Betty Friedan and The Feminine Mystique (1963)- Sydney Altman

This chronology discusses Betty Friedan and the impact her novel The Feminine Mystique caused on the Women's Movement. 


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Ten years following the publication of Betty Friedan’s The Feminine Mystique, she reflects on the book and its impact in an article for The New York Times. She writes about her struggles with having her initial thoughts printed in multiple different magazines because they strayed so far from what the typical housewife would write. Her thoughts questioned the lies that feminine figures were not capable of accomplishing much more meaningful tasks than what they had been given for years. This rejection was the force pushing her towards writing the novel and having her words in print to share, but the backlash she received once the book was published shocked her, as it came from mostly women. Freidman states: 

“I didn’t blame women for being scared. I was pretty scared myself, It isn’t really 

possible to make a new pattern of life all by yourself… It was easier for me to start the women’s movement which was needed to change society than to change my own personal life” (1973, par. 17).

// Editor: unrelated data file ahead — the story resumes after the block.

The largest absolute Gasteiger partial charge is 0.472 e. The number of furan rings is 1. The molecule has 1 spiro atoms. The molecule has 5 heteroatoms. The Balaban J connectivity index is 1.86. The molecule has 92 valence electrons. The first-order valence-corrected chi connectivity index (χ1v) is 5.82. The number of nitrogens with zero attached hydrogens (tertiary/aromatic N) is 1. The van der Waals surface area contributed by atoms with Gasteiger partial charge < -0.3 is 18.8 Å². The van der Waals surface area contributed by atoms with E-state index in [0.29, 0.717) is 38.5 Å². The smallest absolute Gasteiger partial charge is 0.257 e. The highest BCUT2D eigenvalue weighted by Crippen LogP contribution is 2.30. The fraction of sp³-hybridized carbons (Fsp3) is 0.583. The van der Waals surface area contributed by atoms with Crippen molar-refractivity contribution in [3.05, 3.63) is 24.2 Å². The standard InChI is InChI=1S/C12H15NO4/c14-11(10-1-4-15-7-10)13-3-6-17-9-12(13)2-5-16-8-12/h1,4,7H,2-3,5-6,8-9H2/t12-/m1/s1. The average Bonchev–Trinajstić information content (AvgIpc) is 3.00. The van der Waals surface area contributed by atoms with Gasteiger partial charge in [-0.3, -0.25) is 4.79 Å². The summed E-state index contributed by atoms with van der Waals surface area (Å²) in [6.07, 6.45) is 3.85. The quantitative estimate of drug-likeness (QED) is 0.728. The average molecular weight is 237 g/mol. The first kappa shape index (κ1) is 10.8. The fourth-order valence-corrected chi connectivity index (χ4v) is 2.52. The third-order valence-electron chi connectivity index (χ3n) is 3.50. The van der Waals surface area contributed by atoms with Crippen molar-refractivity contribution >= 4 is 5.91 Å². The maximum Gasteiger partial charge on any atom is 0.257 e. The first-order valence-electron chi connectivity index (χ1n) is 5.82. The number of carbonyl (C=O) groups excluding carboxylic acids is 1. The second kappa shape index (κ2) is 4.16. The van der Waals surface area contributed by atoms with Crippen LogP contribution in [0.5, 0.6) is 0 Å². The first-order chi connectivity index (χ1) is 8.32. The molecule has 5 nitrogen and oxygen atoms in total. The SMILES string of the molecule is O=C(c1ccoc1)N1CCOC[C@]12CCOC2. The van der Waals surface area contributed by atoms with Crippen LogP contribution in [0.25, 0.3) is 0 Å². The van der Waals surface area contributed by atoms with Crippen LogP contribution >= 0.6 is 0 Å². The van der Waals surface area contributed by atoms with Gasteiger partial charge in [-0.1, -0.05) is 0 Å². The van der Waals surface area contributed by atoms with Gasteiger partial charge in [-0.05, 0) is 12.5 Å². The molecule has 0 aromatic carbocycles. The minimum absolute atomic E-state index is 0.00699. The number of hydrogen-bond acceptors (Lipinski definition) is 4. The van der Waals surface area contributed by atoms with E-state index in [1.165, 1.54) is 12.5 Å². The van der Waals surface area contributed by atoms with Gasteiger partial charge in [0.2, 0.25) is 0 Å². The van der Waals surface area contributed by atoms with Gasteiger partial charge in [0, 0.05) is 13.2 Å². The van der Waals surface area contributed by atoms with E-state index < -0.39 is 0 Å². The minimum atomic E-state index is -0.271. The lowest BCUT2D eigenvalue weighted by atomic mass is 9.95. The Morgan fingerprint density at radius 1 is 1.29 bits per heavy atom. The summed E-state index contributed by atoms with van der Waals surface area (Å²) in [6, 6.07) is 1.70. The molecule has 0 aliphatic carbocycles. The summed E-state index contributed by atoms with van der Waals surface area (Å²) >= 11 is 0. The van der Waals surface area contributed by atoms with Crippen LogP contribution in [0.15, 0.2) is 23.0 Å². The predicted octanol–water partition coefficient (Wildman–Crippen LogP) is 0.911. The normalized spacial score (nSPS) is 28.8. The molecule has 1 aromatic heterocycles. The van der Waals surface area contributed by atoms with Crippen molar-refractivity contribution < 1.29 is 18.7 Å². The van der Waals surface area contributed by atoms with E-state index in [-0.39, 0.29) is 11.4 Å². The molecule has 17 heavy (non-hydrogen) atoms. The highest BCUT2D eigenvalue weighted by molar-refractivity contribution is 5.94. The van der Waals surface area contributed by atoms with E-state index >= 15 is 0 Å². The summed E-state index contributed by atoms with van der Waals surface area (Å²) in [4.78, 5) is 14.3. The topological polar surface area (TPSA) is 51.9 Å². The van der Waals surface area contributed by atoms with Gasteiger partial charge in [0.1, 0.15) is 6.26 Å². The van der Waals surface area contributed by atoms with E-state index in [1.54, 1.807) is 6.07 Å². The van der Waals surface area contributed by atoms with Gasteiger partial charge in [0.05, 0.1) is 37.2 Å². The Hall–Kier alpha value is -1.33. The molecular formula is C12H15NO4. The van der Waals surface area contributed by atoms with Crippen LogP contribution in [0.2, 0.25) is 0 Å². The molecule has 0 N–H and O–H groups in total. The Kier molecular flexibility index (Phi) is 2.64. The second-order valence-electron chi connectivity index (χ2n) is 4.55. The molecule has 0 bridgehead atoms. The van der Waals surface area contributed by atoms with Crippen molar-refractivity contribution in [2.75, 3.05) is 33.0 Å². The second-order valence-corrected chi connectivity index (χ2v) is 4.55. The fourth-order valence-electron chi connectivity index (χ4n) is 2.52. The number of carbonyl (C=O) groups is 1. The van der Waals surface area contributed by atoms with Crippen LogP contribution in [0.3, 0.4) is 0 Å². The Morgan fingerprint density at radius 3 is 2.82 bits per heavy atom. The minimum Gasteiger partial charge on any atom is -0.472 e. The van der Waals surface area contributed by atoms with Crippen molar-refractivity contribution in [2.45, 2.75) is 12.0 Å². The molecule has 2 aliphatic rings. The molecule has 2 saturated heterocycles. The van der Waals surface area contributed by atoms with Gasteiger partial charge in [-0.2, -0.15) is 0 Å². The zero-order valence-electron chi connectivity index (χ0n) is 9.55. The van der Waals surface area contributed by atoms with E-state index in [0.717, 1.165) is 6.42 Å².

Were these women scared of giving up their safe lives and the comfort they found in routine? Or were they genuinely happy with the constrained lives they lived in their homes, serving their families? The bravery it took for Friedan to publish such a groundbreaking manifesto for women’s independence was unmatched for the time period, and even in today’s society holds women to high standards. In her article she explains that this movement was not to make women, as the oppressed, become the oppressors. Men and women were created equally, and to have them participate in society equally they must work together to bridge the gaps and knock down the barriers. These barriers are not just seen within the economic gaps of opportunity, but also in the suppressing of women’s sexual and emotional needs. What makes women so incredible is their strength, despite being labeled as the weaker and more vulnerable sex. Freidman writes that she used to be fearful of flying, but her own book eradicated that fear. (Freidman, 1973, par. 41). Women and men can fly across oceans and mountain ranges together, supporting each other along the way. Feminism has no impact if we ignore the problems that need to be addressed. Freidman faced these problems head on and began a positive revolution.